Broadcast alum named Teacher of the Year, his students have won 79 Emmy Awards

Published: September 25, 2023 Author: Ken Klein

Scripps alum Mark Lowrie (BSC ’89) was recently named Ohio Teacher of the Year. After working 12 years in television news, Lowrie switched to teaching broadcast journalism to high school students.

His students have won 79 regional and seven national student Emmy Awards including three national Emmy Awards in 2022, the most nationwide.

My students are getting hands-on, authentic learning experiences while making their school (Gahanna Lincoln High School) a better place for all students. What could be better than that,” Lowrie said. 

In this Q&A with Scripps alum Ken Klein, Lowrie explains his training at Ohio University and migration to teaching, and shares insights on the college-selection process.

Klein: Describe your training at Ohio University and your entry into news broadcasting.
Lowrie: I worked at ACRN Radio and eventually Athens Video Works which produced the TV coverage for some OHIO sports. There were a lot of us in the program, so we alternated games. I did play-by-play and color commentary for some OHIO football and men’s and women’s basketball games. 

Six months after graduation, I landed a production assistant job at WSYX-TV (Channel 6) in Columbus and also worked a part time job to make ends meet. I ran teleprompters, chyron and studio cameras and eventually became a news assistant and then news editor. My real interest was sports; I volunteered in the sports department on my off days and weekends, so I was in prime position when a sports producer job opened. I worked in sports at WSYX for a few years and eventually moved down the street as a sports producer at WBNS-TV (Channel 10).

My next job, in Cleveland, highlights the ups and downs of the business. I was excited — speechless — to move home as sports producer at WOIO/WUAB-TV, to get paid to cover the Browns, Indians and Cavaliers. Two months later, the Browns announced their move to Baltimore . . . I was completely destroyed, as a sports fan and as a producer at a TV station. 

Klein: What drew you to teaching?
Lowrie: I gradually became disenchanted working in sports. I was volunteering coaching football at my alma mater, Bay High School in Bay Village, and my old high school football coach, Tom Kaiser, said, “You know, some schools are adding TV programs. Maybe you could teach TV at a high school.”

That changed my life. I had NEVER considered being a teacher. I went back to school to get my teaching license and a master’s degree at the University of Akron. During my first field experience, I knew I was in the right place. I loved being in a school and working with the kids. I still had a passion for TV and teaching was a way to pass on that passion.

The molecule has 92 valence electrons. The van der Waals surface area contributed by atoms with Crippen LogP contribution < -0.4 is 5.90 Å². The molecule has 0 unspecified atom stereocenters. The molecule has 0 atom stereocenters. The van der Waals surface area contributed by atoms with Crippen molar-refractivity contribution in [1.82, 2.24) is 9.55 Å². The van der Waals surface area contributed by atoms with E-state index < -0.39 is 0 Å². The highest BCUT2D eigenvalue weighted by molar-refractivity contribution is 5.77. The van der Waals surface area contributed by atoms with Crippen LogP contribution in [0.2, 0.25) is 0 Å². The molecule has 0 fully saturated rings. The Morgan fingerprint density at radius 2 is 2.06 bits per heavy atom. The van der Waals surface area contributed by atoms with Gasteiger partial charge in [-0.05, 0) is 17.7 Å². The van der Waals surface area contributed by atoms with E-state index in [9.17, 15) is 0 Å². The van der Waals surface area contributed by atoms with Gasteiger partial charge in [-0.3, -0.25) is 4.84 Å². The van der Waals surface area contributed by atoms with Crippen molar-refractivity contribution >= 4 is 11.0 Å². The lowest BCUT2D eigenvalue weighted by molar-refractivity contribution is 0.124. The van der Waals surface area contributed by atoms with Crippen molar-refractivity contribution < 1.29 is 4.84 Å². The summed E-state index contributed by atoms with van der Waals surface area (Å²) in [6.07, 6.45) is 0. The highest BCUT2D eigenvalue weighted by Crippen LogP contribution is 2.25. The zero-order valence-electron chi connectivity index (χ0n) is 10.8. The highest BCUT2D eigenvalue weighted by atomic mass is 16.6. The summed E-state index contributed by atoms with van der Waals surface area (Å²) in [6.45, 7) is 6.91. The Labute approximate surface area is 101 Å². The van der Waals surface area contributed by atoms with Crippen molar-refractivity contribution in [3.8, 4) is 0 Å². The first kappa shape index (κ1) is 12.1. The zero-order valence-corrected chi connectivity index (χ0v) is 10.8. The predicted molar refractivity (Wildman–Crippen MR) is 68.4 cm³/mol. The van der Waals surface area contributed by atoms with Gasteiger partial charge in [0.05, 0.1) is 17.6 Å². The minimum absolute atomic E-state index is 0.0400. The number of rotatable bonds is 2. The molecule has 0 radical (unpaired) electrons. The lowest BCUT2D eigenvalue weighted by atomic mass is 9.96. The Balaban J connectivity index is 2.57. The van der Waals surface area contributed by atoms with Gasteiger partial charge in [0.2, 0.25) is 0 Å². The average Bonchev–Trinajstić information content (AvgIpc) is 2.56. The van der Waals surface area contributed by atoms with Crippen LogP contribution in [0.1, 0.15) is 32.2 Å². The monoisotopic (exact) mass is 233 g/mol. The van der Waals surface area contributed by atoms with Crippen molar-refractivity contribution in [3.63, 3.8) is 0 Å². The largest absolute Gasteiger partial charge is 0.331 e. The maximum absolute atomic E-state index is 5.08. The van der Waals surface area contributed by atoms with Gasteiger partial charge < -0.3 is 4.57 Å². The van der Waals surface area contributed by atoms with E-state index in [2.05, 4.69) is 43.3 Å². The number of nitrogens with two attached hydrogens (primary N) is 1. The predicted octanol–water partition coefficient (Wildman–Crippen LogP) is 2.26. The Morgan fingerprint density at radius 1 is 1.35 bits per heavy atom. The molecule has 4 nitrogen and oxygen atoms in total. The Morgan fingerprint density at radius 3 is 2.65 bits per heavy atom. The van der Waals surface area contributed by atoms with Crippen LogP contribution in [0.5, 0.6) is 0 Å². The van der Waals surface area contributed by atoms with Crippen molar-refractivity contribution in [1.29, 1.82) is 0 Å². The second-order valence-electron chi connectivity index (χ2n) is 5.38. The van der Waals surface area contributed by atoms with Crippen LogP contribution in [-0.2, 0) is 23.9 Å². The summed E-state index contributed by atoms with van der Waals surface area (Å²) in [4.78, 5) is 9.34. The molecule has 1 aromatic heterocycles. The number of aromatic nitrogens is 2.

I worked 18 years at Marion L. Steele High School in Amherst (west of Cleveland) and now I’m in my fifth year at Gahanna Lincoln. I moved because I started dating someone from Columbus; two years later Celina and I got married.

Klein: Your students at Gahanna Lincoln won three national Emmy Awards in one year (National Student Production Awards from the Foundation of The National Academy of Television Arts & Sciences). How do they stand out in competition?
Lowrie: We produce a live, 11-minute daily show (approximately 120 shows per year).  

I teach our main news class, Lincoln Live, that won a national award. I also teach Sports Broadcasting and we produce the Lincoln Sports Zone. That, too, won the National Student Emmy. Again, to win it once is a huge accomplishment, but to win it within 20 minutes of winning Best Newscast is still hard to wrap my head around. I’m so incredibly proud of my students. We also won the National Student Emmy for a video essay that was produced by Audrey Paquette, who is now a student at Ohio University. 

(Paquette and colleagues at WOUB won the 2023 College Emmy Award for Sports Story/Segment for “Hardwood Heroes,” Season 13 Episode 6.)

I tell students and parents that TV broadcasting is a tough business. Everything takes more time than anybody can imagine and, in this day and age, they have to be able to handle instant criticism. That being said, they’ll learn technical skills, communication skills, and how to work in a pressure-filled deadline-driven atmosphere and that will benefit students regardless of their college major.     

Klein: Can you share insights about the college-selection process?
Lowrie: There are a lot of great college broadcasting programs like Kent State and Ball State. I try not to go out of my way to push my students towards Ohio University, but they do know that I graduated from there and how much I love Athens and the Scripps College of Communication.

We’ve been sending four or five kids a year to Ohio University. I always tell them before they leave that they are definitely starting with a head-start in the race versus kids from other high schools, but if they don’t hit the ground running their lead will shrink quickly.

What makes Scripps special is the people, who are so accommodating. That includes the Dean (Scott Titsworth) who visited my high school, and he is very approachable. Ohio University’s combination of great facilities, incredible faculty and a friendly atmosphere is hard to beat.

Klein: You were a 2022 Scripps Communication Fellow. How did you use the grant money?
Lowrie: My Scripps grant purchased a license for Hootsuite which gives my students the ability to pre-schedule posts and post content to multiple social media platforms instantaneously.

We also used some of the grant to do professional development training with the construction of a new journalism department website that our print and broadcast programs will share.

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